I know many readers will scoff at this argument. I know as well that many in the Coalition hate Turnbull. And that many of its power brokers are the card carrying climate skeptics that pull Abbott’s strings. But I can only say that as a swinging voter who has voted for the Coalition in the past (but went Green last election), the rise of Turnbull (and the policy values he represents) would bring me strongly back into the camp.

At the risk of solipsism, I’m of the view that a very impressive slice of the nation is much the same. 

Comments

  1. Agree, while LNP have gone all medieval on social issues dragging Labor with them, both seem to resemble the old DLP.

    However I do know many rusted on Labor supporters (bottom end baby boomers) who would vote Liberal with Turnbull as leader (who seems more like a Victorian Liberal, i.e. to the left of Labor elsewhere in Oz..).

    LNP is purely ideology (with many christian conservatives) now thanks to years of neo con or hard right influence plus ageing demographics, and that seems to preclude Turnbull becoming leader in short medium term, even if it guaranteed a win (but behind the current Zeitgeist of USA).

    Like GOP with the Tea Party, described by McCain (?) as’lemmings in suicide vests’ who not only stop them winning elections through e.g. opposing immigration reform (attacking their future constituency), they don’t care…. and will probably continue to guarantee that Democrats will win the next election, unless they have their own ‘reformation’…..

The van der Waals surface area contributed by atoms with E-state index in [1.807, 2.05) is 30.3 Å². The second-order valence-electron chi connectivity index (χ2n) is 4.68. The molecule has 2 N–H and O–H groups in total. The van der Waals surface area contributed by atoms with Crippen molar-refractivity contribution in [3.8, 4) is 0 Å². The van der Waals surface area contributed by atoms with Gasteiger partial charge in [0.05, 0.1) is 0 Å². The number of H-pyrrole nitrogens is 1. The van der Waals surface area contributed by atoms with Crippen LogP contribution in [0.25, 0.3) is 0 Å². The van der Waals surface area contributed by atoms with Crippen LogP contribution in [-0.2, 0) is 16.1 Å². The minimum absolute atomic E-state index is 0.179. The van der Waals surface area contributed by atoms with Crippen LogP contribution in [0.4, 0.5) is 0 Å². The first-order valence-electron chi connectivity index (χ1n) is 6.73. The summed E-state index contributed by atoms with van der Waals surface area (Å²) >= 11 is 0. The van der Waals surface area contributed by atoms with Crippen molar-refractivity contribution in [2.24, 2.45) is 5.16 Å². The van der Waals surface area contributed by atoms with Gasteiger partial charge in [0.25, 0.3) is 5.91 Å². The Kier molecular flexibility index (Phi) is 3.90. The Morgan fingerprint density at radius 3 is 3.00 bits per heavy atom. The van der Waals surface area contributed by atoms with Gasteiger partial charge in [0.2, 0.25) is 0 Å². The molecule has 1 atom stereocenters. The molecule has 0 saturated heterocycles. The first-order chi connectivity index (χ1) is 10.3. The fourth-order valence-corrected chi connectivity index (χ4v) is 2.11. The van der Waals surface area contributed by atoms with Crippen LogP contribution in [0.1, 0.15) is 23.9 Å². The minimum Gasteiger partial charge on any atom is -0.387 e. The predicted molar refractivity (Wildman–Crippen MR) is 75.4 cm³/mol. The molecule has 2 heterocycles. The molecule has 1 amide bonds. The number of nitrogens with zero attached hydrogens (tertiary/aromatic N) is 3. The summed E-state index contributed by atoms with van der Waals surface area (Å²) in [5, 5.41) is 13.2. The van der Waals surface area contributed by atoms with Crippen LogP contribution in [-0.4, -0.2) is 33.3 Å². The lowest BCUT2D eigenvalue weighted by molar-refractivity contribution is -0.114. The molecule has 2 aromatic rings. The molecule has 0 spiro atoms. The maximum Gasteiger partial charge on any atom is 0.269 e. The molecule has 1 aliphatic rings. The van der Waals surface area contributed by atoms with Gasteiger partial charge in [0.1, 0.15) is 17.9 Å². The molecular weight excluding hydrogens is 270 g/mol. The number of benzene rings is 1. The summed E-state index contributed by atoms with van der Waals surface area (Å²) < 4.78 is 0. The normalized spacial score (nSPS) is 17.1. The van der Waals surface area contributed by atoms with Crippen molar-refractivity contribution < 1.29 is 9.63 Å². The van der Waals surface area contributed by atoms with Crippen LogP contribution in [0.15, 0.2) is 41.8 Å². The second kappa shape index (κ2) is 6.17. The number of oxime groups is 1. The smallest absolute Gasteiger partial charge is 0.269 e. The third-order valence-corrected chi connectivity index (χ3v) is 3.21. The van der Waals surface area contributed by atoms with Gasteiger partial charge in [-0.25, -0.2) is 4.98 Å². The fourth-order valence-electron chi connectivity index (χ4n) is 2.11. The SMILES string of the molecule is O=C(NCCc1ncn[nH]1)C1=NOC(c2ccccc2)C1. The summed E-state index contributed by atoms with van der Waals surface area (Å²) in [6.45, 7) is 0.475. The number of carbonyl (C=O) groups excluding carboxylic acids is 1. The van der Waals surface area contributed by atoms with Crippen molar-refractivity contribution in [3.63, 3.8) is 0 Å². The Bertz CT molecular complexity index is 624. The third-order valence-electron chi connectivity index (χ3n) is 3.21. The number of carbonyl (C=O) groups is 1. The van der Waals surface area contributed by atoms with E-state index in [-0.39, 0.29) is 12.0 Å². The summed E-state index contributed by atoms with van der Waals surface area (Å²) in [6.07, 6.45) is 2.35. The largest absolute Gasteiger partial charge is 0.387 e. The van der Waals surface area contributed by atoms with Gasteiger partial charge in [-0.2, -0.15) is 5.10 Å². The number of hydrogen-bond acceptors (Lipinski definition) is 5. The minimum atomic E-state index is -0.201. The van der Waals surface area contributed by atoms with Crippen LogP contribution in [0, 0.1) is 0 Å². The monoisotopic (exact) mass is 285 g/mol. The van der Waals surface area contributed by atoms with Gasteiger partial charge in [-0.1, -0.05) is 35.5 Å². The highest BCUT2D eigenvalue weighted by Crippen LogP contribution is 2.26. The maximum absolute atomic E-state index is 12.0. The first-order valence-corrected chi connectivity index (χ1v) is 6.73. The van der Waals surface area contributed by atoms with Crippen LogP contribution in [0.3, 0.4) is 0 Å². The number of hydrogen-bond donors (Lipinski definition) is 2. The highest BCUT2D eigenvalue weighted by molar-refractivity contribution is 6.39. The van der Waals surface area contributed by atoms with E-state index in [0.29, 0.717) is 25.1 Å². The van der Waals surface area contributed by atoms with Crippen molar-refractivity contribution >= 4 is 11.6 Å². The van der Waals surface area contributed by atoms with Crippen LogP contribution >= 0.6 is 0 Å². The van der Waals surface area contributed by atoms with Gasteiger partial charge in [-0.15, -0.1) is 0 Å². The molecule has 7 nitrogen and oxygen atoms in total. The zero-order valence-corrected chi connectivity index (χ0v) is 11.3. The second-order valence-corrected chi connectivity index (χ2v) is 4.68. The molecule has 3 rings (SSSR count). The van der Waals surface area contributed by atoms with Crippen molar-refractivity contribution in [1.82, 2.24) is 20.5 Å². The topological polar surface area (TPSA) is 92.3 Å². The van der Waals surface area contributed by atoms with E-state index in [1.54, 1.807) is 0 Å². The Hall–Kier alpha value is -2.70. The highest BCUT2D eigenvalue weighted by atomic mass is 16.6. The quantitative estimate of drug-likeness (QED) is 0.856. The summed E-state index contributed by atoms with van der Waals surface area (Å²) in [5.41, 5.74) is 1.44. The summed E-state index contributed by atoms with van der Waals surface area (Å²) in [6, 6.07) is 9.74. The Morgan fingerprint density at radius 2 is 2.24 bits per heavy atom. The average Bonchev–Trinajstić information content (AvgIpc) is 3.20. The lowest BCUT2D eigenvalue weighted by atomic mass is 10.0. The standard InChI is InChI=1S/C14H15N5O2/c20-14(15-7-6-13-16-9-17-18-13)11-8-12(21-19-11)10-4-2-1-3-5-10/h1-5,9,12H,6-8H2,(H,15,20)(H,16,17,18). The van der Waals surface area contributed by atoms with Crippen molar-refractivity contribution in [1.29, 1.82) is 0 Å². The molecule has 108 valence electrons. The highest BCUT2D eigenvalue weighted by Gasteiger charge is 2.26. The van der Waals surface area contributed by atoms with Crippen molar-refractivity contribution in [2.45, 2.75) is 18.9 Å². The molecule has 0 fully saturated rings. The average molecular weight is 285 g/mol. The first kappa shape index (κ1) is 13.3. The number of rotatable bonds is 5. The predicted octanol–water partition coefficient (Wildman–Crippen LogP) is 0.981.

Abbott and/or LNP need to stuff up a lot more yet, which maybe to Turnbull’s advantage.

  2. Yeah who’d have thought that Abbott would be more embarrassing than the two previous prime ministers.

    There are too many reasons to prefer Turnbull over Abbott to enumerate here, but the greatest number of stuff-ups in the shortest possible time would head my list.

    It is already obvious that unless the LNP change leaders before the next election, they won’t see a second term.

    The only thing that pisses me off about the change is that Abbott would get all those fantastic privileges that PM’s get for the rest of his life.

  3. In polling leading up to the election, Turnbull was consistently more popular among Lib voters than Abbot.

    Strategically it made sense to keep Abbot as long as he was going to win the election.

    But only a small section of the community actually likes him.

    Abbot is dangerous and unsophisticated. At a time like this, with the economy in transition, we need strategic brilliance and that is not Abbot.

    Now is not the time to piss off china or indo, either. Now is not the time for chest beating hawks.

    China has just set up the world’s second biggest c-trading scheme and its total thermal coal volumes are set to peak, as they bias their energy supply to gas, nuke and wind. They are imposing significant costs on themselves quite beyond carbon …

    What was always missed from the ETS debate was that the big emitters are 94.5% protected and the total impact, even at the too high a price of $23/ton – was about $3 billion pa in a $1,450 billion economy. The C-tax/ETS economic impact was always a fabricated BS argument.